Straying from the regular beat for a quick cultural dispatch from my new home in South Africa.
Ask your average American to classify comedian Trevor Noah’s race and they’ll say “who?” Now ask fans of The Daily Show, or anyone who read the news yesterday. Most will say “black.”
If I posed the same question in Noah’s home country South Africa, 9 out of 10 people would say “colored.” The rest would probably think “colored,” remember my American accent, and then blurt out “mixed-race” to avoid confusion or offense.
Americans often gasp at the term “colored” — roughly on par with “negro” in its outdatedness and offensiveness — when senile white octogenarians utter it in polite company. But “colored” doesn’t mean “black” in South Africa, and it’s seldom considered offensive.
Here in Cape Town and across the country, “colored” usually just means mixed-race, somewhere along a fluid white-black spectrum.
“Colored” gained legal significance under apartheid when South African residents were officially classified as Black, White or Colored. Whites enjoyed social, political and economic rights not afforded to Blacks. Coloreds sat somewhere in the middle.
People of Indian or South Asian descent, initially Colored, later got their own category. People of East Asian descent were crowned “Honorary Whites.”
Whites were sometimes reclassified as Colored, Coloreds as Black, and vice versa based on criteria as arbitrary as eating and drinking habits. Seriously.
When apartheid ended in the early 1990s, this ridiculous classification scheme of control and oppression was scrapped. Official IDs no longer list race, but the same categories are still used in restorative justice programs and common parlance.
South Africans speak of “colored accents.” Everyone knows which parts of town are predominantly black, white or colored. Political allegiances closely reflect racial demographics. Although officially dead, legacies of apartheid live, similar to how racial injustice still shapes America long after the end of slavery and Jim Crow’s demise.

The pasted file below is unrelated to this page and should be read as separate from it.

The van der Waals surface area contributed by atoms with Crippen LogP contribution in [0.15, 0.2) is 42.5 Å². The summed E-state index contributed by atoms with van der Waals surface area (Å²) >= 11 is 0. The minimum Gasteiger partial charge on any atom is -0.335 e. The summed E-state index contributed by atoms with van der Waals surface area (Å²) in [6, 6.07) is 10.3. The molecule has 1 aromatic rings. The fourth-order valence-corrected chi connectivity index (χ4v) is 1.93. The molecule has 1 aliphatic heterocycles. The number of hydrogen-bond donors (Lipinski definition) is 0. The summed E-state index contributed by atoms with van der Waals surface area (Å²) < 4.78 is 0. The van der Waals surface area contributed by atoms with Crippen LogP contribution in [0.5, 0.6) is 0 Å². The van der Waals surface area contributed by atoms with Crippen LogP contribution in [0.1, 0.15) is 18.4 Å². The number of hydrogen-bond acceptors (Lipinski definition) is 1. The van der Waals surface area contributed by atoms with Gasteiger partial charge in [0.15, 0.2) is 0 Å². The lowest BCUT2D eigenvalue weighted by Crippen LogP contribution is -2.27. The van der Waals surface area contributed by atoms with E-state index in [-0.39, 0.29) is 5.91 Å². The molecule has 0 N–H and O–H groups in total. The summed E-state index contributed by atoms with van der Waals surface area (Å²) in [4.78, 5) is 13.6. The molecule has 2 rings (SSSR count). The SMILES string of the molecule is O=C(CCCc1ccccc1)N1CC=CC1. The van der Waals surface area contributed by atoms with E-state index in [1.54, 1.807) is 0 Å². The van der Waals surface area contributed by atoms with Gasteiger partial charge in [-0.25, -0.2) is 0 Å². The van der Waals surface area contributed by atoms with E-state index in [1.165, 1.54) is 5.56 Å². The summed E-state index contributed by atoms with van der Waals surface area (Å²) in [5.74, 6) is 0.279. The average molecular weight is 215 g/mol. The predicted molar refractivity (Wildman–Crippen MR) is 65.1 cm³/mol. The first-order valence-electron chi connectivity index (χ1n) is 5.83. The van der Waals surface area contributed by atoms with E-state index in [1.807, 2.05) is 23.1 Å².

Trevor Noah has spent much of his comedy career translating South Africa’s complex racial nuances to international audiences. In stand-up shows “The Racist” and “Born a Crime” he describes his racial identity as having been reclassified at least three times in his 31 years.
To officials, he was born “colored.” His black mother was jailed and fined for mingling with Whites after curfew in a country where “mixed marriages” and interracial sex were prohibited. In parts of Soweto, Johannesburg’s predominantly black South Western Townships, children would point and scream “it’s a white man” as he passed. In Europe and America he’s usually considered black, that is when he’s not mistaken for Mexican:
I’ve always respected The Daily Show’s brand of satire but never carved out enough time to call myself a “fan.” With Noah tapped as host-in-waiting, that’s bound to change. The Daily Show is already wildly popular here with Jon Stewart at the helm. Noah’s promotion will make it Suzelle-level mandatory viewing if I want to hold my own in a conversation among local friends, and for good reason: Noah’s promotion is a big deal.
Few celebrities from this isolated tip of an often forgotten continent “make it” in America. Charlize Theron is one, but how many roles have featured her native accent? Oscar Pistorius is another, but…let’s not go down that path.
I hope Noah can bring more nuance to Americans’ understanding of Africa as a continent with more to offer than Ebola and Boko Haram. I look forward to watching him navigate the complexities of politics, culture and race in America as I continue to do the same in his homeland.